CSU System Priorities for 2014
The California State University (CSU) consistently provides an outstanding return on federal investments in its students, institutions and research. With 23 campuses and nearly 437,000 students, the CSU is the largest bachelor and graduate degree university in the world, providing access - and success - for unprecedented numbers of low income students. Each year, 100,000 new CSU graduates enter the workforce across all economic sectors.
The following policy priorities for 2014 will help the system advance even further in student access, preparation and completion.
The CSU remains one of the nation’s best bargains. Significant state and institutional grant aid helps our neediest students. Federal financial aid programs remain critical to CSU students from low-income families, including over 186,000 who rely upon need-based Pell Grants. Nearly 40,000 Pell recipients receive CSU bachelor’s degrees each year.
- Support cost of living increases in the maximum Pell grant, and retain any program surplus for future years
- Invest in the Supplemental Education Opportunity Grant (SEOG) and Work-Study
- Prioritize resources for institutions serving the greatest number of students with need
The CSU has, over the last decade, prepared more of California's teachers than all other institutions combined. Building on this critical role of educating educators, the university is on the cutting edge of collaborating with P-12 schools to improve student readiness and to measure the performance of CSU-trained teachers. The federal government is a vital partner in these efforts.
- Provide robust funding for effective pipeline programs like GEAR UP and TRIO and expand pre-K investments
- Maintain the strong federal partnership with colleges and universities to transform the preparation of America’s teachers and school leaders
The CSU provides 57% of all bachelor’s degrees granted to California's Hispanic students and 46% granted to African American students – and is a leader in transitioning veterans to the civilian workforce. Federal capacity building programs and targeted grants help bridge the completion gap.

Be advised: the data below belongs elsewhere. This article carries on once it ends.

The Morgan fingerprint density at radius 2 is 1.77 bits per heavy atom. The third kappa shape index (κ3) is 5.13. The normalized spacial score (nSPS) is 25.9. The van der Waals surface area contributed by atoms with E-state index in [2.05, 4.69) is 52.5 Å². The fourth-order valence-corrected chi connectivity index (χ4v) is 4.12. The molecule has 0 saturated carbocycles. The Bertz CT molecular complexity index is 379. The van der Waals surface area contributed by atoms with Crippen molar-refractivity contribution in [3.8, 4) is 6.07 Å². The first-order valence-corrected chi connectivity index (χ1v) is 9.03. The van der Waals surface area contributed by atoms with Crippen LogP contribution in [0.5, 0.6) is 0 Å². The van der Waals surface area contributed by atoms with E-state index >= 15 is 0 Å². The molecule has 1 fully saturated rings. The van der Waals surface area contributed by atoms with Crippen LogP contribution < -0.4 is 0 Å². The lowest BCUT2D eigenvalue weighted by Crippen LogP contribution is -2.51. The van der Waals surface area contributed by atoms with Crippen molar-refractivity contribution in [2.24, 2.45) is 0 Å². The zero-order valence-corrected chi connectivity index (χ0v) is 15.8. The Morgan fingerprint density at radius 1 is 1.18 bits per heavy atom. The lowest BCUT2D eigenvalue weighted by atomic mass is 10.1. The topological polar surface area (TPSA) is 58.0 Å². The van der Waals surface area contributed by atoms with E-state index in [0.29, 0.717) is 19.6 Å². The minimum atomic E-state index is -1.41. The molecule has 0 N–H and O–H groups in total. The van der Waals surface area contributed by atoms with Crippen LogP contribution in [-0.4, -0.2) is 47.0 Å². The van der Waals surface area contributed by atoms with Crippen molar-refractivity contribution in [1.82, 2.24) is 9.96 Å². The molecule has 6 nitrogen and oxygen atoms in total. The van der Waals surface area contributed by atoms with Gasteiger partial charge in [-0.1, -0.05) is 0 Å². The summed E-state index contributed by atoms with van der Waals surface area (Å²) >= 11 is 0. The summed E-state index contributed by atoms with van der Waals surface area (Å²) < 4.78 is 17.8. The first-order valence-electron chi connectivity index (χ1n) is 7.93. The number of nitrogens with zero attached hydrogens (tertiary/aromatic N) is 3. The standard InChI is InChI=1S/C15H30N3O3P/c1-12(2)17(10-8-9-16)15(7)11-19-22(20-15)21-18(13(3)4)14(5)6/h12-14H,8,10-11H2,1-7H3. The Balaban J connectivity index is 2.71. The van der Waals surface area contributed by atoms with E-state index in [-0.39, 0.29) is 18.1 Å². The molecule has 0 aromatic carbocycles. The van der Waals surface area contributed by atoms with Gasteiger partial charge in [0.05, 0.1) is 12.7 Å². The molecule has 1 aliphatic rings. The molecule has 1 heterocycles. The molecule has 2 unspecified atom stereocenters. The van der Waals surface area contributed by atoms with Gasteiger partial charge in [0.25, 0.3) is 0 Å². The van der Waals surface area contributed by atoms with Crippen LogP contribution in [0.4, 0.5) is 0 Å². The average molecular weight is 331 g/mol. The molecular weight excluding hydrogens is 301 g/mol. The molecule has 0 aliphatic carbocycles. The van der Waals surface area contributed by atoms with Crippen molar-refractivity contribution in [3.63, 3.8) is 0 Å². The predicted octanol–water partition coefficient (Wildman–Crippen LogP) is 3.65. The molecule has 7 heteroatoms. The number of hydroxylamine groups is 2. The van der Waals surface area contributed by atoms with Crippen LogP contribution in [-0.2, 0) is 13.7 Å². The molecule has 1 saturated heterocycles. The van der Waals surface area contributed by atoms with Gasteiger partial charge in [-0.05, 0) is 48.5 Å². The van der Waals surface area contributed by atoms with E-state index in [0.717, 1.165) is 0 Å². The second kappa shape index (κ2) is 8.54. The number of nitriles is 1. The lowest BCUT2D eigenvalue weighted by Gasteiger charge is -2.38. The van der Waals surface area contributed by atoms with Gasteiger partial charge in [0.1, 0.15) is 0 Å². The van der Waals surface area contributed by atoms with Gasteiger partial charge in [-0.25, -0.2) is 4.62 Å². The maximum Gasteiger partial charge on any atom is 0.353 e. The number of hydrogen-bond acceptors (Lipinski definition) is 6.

- Maintain strong support for Hispanic-serving and other minority-serving institutions
- Address the needs of America’s veterans on campus and smooth their transition to the civilian workforce
100,000 annual graduates drive California's economy in the information technology, life sciences, agriculture, business, education, public administration, entertainment and multimedia industries.
- Support science, technology, engineering and mathematics (STEM) fields, including funding for the National Science Foundation’s Louis Stokes Alliances for Minority Participation and Robert Noyce Teacher Scholarship programs
- Invest in the US Department of Agriculture’s Hispanic-serving Institutions National Program
In laboratories, at field sites and through programs at the CSU, students, faculty and collaborating scientists advance California’s capacity to address key issues of significance to our state and nation.
- Maximize opportunities for comprehensive universities to compete for federal resources, including in STEM programs found in the America COMPETES Act
- Maintain strong NSF, NIH, Department of Energy and NIST funding
- Invest in Hispanic-serving agricultural colleges and universities (HSACU) and non-land-grant colleges of agriculture (NLGCA) programs
State funding for public institutions of higher education is critical to keeping tuition affordable. Federal incentives can help boost state and private support for and partnerships with public universities.
- Encourage state investment in public higher education through funding incentives and, wherever applicable, state “maintenance of effort” provisions
- Advocate policies that promote philanthropy and a positive climate for university advancement, such as extending the tax deduction for charitable contributions